‘Our opinions matter’

New Voices legislation essential to stop student journalists from being censored

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NJ New Voices helps to protect student journalists’ First Amendment rights.

A journalist in North Carolina wanted to write a story on how schoolwide grades had recently been dropping, but the administration stopped her. 

A journalist in Kentucky wanted to write a story about the lack of spirit at her school, but the administration stopped her.

Censorship has been and continues to be an issue for high school journalists. 

As a new high school journalist last year, I was blindsided by how widespread the issue of censorship was until I attended the New Voices Student Leaders Institute. From July 6 to July 9, my knowledge of scholastic First Amendment rights expanded as I learned more from instructors such as Hillary Davis, and collaborated with student journalists from all over the United States. 

Davis is the New Voices Advocacy and Campaign Organizer for the Student Press Law Center (SPLC), which hosted the virtual event. The SPLC is a nonprofit organization that provides support and resources for student journalists and advisers.

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The SPLC coordinates efforts nationwide for New Voices legislation, which aims to protect the First Amendment rights of student journalists and advisers and is centered around state-based activists. Ala., Calif., Colo, Ill., Iowa., Kan., Md, Mass., Nev., N.D., Ore., R.I., Vt., and Wash. have passed some version of New Voices legislation.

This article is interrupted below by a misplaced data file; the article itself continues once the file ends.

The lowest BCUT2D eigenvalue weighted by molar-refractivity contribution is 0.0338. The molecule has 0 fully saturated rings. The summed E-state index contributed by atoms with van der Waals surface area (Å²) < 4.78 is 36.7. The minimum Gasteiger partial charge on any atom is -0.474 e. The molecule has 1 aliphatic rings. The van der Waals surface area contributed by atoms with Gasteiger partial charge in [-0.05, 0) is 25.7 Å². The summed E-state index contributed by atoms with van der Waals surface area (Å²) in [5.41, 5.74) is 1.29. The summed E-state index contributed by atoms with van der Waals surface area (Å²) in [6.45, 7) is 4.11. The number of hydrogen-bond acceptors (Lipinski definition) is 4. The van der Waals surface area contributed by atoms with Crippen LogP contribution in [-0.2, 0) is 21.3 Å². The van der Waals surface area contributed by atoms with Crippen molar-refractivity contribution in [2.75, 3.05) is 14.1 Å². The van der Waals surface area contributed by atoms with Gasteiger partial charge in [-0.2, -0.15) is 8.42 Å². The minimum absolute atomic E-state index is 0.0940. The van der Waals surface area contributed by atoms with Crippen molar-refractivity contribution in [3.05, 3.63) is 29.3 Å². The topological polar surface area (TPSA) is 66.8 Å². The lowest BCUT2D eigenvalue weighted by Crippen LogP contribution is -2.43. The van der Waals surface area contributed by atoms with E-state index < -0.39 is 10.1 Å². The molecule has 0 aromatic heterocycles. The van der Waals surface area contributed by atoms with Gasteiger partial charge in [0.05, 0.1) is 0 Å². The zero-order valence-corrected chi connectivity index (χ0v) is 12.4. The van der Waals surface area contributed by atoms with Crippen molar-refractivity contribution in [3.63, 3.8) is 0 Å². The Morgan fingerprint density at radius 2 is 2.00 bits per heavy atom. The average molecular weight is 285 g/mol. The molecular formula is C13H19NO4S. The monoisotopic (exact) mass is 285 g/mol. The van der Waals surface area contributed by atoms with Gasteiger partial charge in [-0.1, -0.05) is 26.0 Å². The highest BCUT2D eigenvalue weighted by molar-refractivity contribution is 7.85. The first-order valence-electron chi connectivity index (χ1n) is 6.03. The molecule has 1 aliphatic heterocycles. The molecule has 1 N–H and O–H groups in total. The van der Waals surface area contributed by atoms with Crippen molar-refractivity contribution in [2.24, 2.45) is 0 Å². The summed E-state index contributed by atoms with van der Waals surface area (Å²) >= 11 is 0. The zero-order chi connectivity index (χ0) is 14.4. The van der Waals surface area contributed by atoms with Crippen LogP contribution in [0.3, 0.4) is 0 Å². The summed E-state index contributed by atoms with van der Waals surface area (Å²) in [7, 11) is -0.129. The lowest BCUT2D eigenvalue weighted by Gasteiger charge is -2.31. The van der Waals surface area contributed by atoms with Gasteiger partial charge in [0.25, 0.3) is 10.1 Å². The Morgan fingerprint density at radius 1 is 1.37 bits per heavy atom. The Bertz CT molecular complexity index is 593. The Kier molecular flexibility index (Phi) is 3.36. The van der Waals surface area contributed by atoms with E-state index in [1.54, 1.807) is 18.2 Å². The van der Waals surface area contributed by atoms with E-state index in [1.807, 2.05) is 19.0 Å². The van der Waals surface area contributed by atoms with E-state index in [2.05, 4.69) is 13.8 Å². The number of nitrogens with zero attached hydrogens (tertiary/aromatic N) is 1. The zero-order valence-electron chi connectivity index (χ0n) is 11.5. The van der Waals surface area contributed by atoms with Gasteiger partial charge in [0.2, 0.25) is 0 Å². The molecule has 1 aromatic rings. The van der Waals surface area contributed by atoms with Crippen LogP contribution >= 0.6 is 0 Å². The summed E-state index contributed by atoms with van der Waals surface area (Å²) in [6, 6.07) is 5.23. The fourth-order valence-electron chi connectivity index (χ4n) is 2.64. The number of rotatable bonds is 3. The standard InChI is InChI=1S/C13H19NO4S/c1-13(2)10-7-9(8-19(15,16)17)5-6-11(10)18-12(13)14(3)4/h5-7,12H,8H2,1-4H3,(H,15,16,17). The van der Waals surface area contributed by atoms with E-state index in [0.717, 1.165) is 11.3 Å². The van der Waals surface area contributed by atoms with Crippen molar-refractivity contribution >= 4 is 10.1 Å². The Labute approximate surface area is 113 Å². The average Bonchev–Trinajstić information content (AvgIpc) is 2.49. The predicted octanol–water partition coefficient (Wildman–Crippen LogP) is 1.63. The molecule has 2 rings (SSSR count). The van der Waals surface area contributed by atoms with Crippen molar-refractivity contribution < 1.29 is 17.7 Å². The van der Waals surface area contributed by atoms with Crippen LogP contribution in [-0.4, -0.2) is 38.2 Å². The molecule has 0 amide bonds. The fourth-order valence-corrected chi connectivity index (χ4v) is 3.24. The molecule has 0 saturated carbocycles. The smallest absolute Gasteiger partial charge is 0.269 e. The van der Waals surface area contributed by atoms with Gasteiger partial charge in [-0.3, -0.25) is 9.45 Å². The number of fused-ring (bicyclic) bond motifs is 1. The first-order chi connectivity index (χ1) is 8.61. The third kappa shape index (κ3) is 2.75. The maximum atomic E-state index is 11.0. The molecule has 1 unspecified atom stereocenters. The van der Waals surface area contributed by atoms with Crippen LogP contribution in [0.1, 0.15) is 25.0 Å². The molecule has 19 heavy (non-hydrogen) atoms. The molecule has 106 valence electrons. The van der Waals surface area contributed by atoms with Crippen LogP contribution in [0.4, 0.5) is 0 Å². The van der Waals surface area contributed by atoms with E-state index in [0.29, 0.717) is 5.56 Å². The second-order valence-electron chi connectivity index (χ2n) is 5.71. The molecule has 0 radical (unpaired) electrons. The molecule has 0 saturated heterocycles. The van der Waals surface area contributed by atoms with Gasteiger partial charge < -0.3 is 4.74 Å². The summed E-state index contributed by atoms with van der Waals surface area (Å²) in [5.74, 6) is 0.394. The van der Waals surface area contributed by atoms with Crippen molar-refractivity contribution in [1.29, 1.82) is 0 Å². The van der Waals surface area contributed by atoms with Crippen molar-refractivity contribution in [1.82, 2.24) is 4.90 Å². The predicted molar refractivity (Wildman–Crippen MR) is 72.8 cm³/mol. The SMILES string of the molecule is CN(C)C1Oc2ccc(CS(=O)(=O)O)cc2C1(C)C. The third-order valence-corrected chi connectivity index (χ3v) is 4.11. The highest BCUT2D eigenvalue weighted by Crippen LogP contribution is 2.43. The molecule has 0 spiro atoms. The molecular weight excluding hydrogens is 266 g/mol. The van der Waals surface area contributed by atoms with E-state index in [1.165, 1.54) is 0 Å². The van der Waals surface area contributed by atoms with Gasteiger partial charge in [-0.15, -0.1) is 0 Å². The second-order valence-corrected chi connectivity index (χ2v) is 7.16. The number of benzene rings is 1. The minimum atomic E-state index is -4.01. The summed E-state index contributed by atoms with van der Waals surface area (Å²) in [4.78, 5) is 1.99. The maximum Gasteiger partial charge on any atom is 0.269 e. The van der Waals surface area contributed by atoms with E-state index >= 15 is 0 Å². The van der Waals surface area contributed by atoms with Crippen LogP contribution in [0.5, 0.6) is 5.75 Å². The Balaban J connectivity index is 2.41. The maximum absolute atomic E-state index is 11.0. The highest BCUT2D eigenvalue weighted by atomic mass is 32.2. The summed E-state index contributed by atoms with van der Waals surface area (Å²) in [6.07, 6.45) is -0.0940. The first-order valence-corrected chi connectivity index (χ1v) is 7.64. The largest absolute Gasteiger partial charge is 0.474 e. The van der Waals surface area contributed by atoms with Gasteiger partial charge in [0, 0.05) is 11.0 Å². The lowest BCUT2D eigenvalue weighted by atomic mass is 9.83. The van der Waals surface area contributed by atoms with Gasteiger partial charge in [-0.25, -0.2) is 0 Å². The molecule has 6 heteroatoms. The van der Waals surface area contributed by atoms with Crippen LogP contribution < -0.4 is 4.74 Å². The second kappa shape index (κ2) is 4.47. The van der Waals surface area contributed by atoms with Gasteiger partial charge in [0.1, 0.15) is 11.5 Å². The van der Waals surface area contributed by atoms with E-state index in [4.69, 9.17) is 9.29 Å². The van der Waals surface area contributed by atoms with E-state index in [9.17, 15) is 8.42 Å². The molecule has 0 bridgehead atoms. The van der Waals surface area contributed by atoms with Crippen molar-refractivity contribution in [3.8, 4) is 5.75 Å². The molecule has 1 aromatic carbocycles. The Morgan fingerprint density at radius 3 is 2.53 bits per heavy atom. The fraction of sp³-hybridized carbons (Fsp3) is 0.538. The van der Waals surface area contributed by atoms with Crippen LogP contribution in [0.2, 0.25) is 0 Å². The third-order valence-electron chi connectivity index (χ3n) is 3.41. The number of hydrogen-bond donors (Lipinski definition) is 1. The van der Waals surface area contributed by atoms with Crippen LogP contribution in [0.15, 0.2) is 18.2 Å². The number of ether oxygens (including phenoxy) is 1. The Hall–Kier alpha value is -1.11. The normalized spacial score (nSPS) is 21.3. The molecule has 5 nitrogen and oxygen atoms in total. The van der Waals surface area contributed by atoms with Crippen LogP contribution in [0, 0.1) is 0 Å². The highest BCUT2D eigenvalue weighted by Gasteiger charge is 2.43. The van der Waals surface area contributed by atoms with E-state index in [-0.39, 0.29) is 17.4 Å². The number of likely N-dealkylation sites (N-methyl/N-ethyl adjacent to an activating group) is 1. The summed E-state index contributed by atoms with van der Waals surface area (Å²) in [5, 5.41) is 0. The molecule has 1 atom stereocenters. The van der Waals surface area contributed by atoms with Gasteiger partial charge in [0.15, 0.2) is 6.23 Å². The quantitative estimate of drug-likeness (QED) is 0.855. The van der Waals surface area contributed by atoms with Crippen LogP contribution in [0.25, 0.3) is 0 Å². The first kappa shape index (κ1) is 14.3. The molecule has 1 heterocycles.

Advocates have worked since 2015 to advance New Voices legislation in NJ.

The NJ Senate passed Bill S108, which concerns speech rights of student journalists at public schools, by a vote of 40-0 in January. Currently, the bill now has 20 co-sponsors, which includes 11 Democrats and nine Republicans. 

At the SPLC event in July, I met Sara Fajardo, a current senior at Governor Livingston High School and fellow NJ journalist. Together we brainstormed ideas to raise awareness in our state. As a result, I started a petition, and she started a NJ New Voices Instagram account (@njnewvoices). 

One of the speakers at the SPLC event was Mary Beth Tinker, who was famously suspended from school along with her brother and his friend in 1966 for wearing armbands to protest the Vietnam War. They were told to not return until they removed the armbands, and the family responded by embarking on a four-year court battle. The case eventually ended up in the Supreme Court, which ruled that students do not “shed their constitutional rights to freedom of speech or expression at the schoolhouse gate.”

I was inspired by Tinker’s story about how she had won and beat the odds. Some people think that because we are young, our opinions aren’t valid, but that isn’t true.

We matter, our opinions matter, and people need to start seeing that.

The readers and audience deserve to know what is going on, and censorship is a countrywide issue for students everywhere.

Student journalists deserve the same First Amendment rights as other journalists. If we don’t have something as simple as a voice, what do we have? If we don’t even have our First Amendment rights, what do we have?

New Voices has fought for the rights of student journalists for years, and now that more students are getting involved, this will be the year we bring it home.

New Voices FAQ by Sarah Buttikofer